Foamy gland adenocarcinoma of the prostate: incidence, Gleason grade, and early clinical outcome.
Foamy gland carcinoma is a variant of prostatic acinar adenocarcinoma characterized by abundant foamy cytoplasm and often pyknotic nuclei. Limited data exist regarding outcome and the clinicopathologic attributes of this variant. We screened 477 radical prostatectomies for foamy gland carcinoma to determine the incidence, amount, and Gleason grade/score of foamy gland carcinoma within the prostate. Time until prostate-specific antigen biochemical recurrence after radical prostatectomy was compared for both foamy and control/nonfoamy cases. For validation of incidence, Gleason grade, and pathologic stage, a second series of 100 consecutive radical prostatectomies was screened for foamy gland carcinoma. Foamy gland carcinoma was found in 69 (14.5%) of 477 cases. The median Gleason score of the foamy component was 7, which was not significantly different from the Gleason score of the nonfoamy component within those cases or the 408 nonfoamy cases. The most common Gleason score was 7 (44/69). There was no difference between foamy gland and nonfoamy gland cases in recurrence rate (23% versus 22%) or the average time to prostate-specific antigen recurrence (130 versus 151 months). In the second series, foamy gland carcinoma was found in 23% of cases and had a median Gleason score of 7; and the most common Gleason score was 7 (11/23). Foamy gland carcinoma exists in a significant subset of prostatic carcinomas. This variant does not appear to harbor a different prognosis compared with usual acinar adenocarcinoma, but diagnostic recognition of foamy gland carcinoma is important because there is a Gleason grade 4 element in the majority of cases.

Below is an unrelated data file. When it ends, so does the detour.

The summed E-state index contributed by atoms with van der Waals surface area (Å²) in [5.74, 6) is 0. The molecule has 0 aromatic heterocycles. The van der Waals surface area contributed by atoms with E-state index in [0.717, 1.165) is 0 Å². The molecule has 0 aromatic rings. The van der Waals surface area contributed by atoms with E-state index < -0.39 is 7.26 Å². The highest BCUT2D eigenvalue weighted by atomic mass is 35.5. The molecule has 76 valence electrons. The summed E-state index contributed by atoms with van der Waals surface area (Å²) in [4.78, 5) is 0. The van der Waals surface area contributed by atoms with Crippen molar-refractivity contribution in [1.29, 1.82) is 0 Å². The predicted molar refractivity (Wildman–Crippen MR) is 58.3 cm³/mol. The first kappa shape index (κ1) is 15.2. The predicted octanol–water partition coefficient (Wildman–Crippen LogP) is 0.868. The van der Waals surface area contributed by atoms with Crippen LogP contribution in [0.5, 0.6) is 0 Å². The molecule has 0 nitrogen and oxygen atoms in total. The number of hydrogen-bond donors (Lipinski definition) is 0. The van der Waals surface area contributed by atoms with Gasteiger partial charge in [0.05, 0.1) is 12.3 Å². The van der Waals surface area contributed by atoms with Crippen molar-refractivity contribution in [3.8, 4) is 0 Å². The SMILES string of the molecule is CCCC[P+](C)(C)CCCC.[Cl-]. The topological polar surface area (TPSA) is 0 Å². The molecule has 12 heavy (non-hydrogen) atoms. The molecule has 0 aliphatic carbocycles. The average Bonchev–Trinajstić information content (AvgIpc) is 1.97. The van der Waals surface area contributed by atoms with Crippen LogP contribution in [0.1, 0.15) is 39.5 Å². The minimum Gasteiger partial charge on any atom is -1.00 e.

Hudson, J; Cao, D; Vollmer, R; Kibel, AS; Grewal, S; Humphrey, PA
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